I Finding the chromatic number of a graph with biconnected components

Our problem involves a graph G that is simple and connected, where every biconnected component is a cycle that has at least four vertices in it. The maximum number of components we can get from removing a cut vertex is 4, and we are asked to find tight bounds on the chromatic number of G.

My idea was to take the cycles and then do cases for whether they are even or odd:

1) Even cycle - in an even cycle we can have have at least two colors if we alternate colors for the vertices. For every vertex that is neighboring the biconnected component, then, we wouldn't need to add new colors since we just make them the alternate of whatever they are next to. So we'd only need a chromatic number of 2 here.

2) Odd cycle - similar idea, but we'd need three vertices for a cycle so our chromatic number of 3.

So my final answr would be 2<=X(G)=3, but this doesn't make that much sense to me, and I didn't really need to use the information about the cut vertices. I'm not sure where to proceed from here so any help would be greatly appreciated.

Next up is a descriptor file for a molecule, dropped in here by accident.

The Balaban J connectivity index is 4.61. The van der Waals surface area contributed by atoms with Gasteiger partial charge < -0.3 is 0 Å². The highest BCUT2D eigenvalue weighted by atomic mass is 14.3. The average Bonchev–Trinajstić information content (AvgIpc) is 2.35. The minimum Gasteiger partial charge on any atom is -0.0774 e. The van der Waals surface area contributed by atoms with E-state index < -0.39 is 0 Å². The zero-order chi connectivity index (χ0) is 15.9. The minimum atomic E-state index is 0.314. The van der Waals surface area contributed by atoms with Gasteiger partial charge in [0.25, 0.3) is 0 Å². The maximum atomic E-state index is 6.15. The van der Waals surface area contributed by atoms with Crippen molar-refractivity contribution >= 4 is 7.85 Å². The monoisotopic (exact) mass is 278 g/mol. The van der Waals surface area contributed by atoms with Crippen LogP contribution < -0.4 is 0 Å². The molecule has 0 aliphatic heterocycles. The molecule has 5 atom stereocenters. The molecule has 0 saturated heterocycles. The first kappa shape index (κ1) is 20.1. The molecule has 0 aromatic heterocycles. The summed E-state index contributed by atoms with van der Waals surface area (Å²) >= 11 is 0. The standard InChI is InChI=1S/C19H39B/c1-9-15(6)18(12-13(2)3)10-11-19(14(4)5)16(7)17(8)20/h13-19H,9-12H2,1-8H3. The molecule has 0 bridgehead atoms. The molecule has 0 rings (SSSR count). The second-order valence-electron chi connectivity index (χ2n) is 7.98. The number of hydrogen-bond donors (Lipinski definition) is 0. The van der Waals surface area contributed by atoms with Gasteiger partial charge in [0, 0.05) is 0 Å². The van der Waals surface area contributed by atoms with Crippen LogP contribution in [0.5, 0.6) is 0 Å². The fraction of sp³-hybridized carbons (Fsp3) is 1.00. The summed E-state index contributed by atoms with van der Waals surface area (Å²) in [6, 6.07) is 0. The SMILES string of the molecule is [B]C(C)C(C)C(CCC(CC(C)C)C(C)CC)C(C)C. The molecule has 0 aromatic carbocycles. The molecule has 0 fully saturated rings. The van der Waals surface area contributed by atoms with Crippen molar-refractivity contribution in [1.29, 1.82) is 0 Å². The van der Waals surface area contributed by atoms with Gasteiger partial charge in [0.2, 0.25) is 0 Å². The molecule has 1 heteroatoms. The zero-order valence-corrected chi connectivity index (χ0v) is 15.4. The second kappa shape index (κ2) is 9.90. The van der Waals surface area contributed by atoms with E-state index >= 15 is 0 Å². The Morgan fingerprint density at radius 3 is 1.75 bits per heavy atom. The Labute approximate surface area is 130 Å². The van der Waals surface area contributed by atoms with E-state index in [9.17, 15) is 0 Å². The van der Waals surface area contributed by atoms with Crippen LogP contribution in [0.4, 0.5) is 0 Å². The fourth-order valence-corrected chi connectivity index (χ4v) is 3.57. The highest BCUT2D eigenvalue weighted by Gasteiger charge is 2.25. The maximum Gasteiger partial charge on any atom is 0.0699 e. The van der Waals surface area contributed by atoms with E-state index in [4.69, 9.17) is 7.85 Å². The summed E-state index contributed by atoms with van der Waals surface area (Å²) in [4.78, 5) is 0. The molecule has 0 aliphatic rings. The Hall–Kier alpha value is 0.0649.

andrewkirk

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I believe your bounds of 2 and 3 are correct, and that the premise about the cut vertex is not needed. To be sure, we'd need to make the proof more rigorous than what is above though.

I believe the premises, excluding the cut vertex one, imply that the graph must consist of cycles of length at least four, that can be arranged in a non-recombining tree. Each biconnected component (cycle) of the graph is a node of that tree. Each "edge" of the tree is a sequence of one or more serially-connected cut vertices (of the original graph). One such sequence in the original graph may manifest as more than one edge in the tree. The 'cut vertex' premise implies the sequence cannot manifest as more than four tree edges. But that has no impact on the colouring bounds.

If that is the case, it is easy to see that your bounds hold. But we need to make rigorous the proof that the graph does indeed have that form.,
 

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